The genesis of Universal's 47 Ronin is almost as tragic as the actual history that the movie is culling from. As the story goes, Universal saw the sprigs of talent sprouting from fresh faced director Carl Rinsch, whose previous experience was limited to just a couple of commercials and a nifty short film. The studio decided to ease the new director into feature filmmaking by cutting him what amounts to virtually a blank check, and giving him charge over a multi-national samurai fantasy epic. Almost impossibly, the film isn't a complete disaster. It's just a minor one.
47 Ronin follows the classic story of the titular team of warriors, a group of disgraced samurai who band together to seek revenge against a merciless warlord that betrayed and killed their master. But this isn't your grandfather's version of the story. 47 Ronin is an international affair, and it's covered with a veneer of Japanese mysticism and a thick coating of Hollywood lacquer, but east meets west rather uncomfortably, and it's mostly due to Keanu Reeves. Reeves' character is clearly crowbarred into the story that has no room for him, and it's plainly obvious where the seams of the story were stretched in order to patch him into the narrative. Reeves plays Kai, a half Japanese, half English orphan who is adopted by the samurai clan. His character serves no real purpose beyond being white, slicing things until they die, and playing the male lead of the most superfluous love story of the year. Rinsch simply can't make the inclusion of the character feel organic in any way, and "Kai" ends up feeling like a calculated studio move. It's a shame that the film spends so much time on Reeves when the real star is clearly Hiroyuki Sanada, who plays off the stoic samurai most believably among the rest of the cast.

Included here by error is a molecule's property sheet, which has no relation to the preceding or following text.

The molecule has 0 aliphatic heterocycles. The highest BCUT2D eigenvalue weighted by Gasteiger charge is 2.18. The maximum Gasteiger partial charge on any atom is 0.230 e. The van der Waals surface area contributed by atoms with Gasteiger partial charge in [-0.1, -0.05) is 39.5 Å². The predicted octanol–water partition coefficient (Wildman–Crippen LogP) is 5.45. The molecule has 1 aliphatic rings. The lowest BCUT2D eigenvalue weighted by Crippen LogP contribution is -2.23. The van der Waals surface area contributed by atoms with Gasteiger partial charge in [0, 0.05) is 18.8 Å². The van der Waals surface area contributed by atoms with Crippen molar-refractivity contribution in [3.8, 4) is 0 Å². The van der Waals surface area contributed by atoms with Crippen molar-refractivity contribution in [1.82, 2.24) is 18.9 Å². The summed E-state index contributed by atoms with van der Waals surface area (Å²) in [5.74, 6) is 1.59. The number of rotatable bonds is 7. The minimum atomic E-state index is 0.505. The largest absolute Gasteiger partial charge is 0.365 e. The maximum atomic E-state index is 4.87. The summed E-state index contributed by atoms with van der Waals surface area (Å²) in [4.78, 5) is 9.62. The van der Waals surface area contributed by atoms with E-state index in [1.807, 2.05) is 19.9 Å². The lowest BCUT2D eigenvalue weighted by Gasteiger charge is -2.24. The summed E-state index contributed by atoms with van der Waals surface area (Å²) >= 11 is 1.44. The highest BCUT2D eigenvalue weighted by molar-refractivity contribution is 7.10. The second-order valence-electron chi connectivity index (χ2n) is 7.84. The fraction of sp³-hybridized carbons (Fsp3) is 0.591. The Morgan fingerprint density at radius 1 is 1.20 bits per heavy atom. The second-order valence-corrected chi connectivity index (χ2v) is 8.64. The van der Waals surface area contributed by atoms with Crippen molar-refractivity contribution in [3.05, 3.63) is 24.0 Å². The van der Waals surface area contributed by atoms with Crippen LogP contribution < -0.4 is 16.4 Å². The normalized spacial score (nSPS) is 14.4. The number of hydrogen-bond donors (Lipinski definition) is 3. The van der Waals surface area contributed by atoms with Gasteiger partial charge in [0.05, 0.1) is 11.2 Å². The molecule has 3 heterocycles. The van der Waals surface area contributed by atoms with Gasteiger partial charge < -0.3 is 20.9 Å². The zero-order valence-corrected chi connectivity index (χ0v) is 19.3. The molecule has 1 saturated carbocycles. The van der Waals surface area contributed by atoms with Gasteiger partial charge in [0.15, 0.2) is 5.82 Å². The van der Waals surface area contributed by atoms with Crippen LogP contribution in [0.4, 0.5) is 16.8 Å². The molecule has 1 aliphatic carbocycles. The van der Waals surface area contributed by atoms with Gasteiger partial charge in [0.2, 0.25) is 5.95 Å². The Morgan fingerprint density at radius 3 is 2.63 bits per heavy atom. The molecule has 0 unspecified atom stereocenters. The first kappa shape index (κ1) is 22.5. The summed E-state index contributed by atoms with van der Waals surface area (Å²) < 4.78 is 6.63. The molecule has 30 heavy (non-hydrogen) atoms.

It's also shame that with all the mysticism pumped into the story, there's no magic in the actual center of the film, the ronin themselves. The only personality trait a samurai is allowed to possess seems to be unerring stoicism, and between all 47 ronin, there are probably only three distinct samurai with any discernible character traits beyond an intense need to brood, and you'll probably only remember those three by the time the credits roll, only to promptly forget about them only a few hours later. Thankfully, Rinko Kikuchi's slinky and treacherous witch adds some much needed camp and personality to the mostly forgettable human characters.
And that's the issue with 47 Ronin. It's largely forgettable. When your film takes on a historical legend like the tale of the 47 ronin, a story that has been told and told again ad nauseum over the years, you really need to justify your own version. There are reels and reels of film dedicated to this story, and 47 Ronin doesn't manage to add anything significant to the canon. It promises to weld myth and history together, but does so clumsily, and while some of the action scenes are exciting, especially a particularly inspired set piece that involves the ronin noiselessly breaking into a heavily guarded fortress, the film is a bore when it's not clanking swords together.